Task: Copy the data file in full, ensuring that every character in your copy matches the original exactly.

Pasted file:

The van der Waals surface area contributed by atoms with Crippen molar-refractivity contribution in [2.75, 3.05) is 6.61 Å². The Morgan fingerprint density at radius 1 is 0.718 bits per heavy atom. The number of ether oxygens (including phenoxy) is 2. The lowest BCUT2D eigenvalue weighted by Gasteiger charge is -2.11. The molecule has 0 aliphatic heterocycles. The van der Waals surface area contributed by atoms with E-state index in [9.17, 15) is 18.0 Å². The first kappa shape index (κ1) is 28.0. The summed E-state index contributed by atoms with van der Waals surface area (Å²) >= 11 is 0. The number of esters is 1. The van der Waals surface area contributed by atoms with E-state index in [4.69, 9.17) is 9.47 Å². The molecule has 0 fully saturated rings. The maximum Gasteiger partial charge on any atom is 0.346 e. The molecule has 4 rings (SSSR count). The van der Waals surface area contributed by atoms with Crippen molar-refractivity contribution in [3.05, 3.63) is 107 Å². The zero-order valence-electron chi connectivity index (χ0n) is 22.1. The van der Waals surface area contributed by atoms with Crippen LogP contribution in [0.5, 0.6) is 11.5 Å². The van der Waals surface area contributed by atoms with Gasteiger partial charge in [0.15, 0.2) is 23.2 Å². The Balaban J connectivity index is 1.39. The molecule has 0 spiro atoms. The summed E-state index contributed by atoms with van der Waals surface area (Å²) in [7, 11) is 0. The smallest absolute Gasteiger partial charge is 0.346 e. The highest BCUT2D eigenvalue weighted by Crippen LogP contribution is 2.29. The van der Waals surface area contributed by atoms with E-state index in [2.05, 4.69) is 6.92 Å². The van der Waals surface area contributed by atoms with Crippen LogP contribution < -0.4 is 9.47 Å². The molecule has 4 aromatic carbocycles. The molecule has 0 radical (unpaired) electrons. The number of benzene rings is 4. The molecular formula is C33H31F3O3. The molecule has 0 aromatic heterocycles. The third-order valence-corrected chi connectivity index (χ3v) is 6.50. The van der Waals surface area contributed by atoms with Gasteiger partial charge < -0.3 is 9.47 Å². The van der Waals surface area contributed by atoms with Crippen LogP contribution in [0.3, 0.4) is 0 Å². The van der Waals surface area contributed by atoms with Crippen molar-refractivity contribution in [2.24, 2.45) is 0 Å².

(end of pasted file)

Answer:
The van der Waals surface area contributed by atoms with Crippen molar-refractivity contribution in [2.75, 3.05) is 6.61 Å². The Morgan fingerprint density at radius 1 is 0.718 bits per heavy atom. The number of ether oxygens (including phenoxy) is 2. The lowest BCUT2D eigenvalue weighted by Gasteiger charge is -2.11. The molecule has 0 aliphatic heterocycles. The van der Waals surface area contributed by atoms with E-state index in [9.17, 15) is 18.0 Å². The first kappa shape index (κ1) is 28.0. The summed E-state index contributed by atoms with van der Waals surface area (Å²) >= 11 is 0. The number of esters is 1. The van der Waals surface area contributed by atoms with E-state index in [4.69, 9.17) is 9.47 Å². The molecule has 0 fully saturated rings. The maximum Gasteiger partial charge on any atom is 0.346 e. The molecule has 4 rings (SSSR count). The van der Waals surface area contributed by atoms with Crippen molar-refractivity contribution in [3.05, 3.63) is 107 Å². The zero-order valence-electron chi connectivity index (χ0n) is 22.1. The van der Waals surface area contributed by atoms with Crippen LogP contribution in [0.5, 0.6) is 11.5 Å². The van der Waals surface area contributed by atoms with Gasteiger partial charge in [0.15, 0.2) is 23.2 Å². The Balaban J connectivity index is 1.39. The molecule has 0 spiro atoms. The summed E-state index contributed by atoms with van der Waals surface area (Å²) in [7, 11) is 0. The smallest absolute Gasteiger partial charge is 0.346 e. The highest BCUT2D eigenvalue weighted by Crippen LogP contribution is 2.29. The van der Waals surface area contributed by atoms with E-state index in [2.05, 4.69) is 6.92 Å². The van der Waals surface area contributed by atoms with Crippen LogP contribution < -0.4 is 9.47 Å². The molecule has 4 aromatic carbocycles. The molecule has 0 radical (unpaired) electrons. The number of benzene rings is 4. The molecular formula is C33H31F3O3. The molecule has 0 aromatic heterocycles. The third-order valence-corrected chi connectivity index (χ3v) is 6.50. The van der Waals surface area contributed by atoms with Gasteiger partial charge < -0.3 is 9.47 Å². The van der Waals surface area contributed by atoms with Crippen LogP contribution in [0.3, 0.4) is 0 Å². The van der Waals surface area contributed by atoms with Crippen molar-refractivity contribution in [2.24, 2.45) is 0 Å².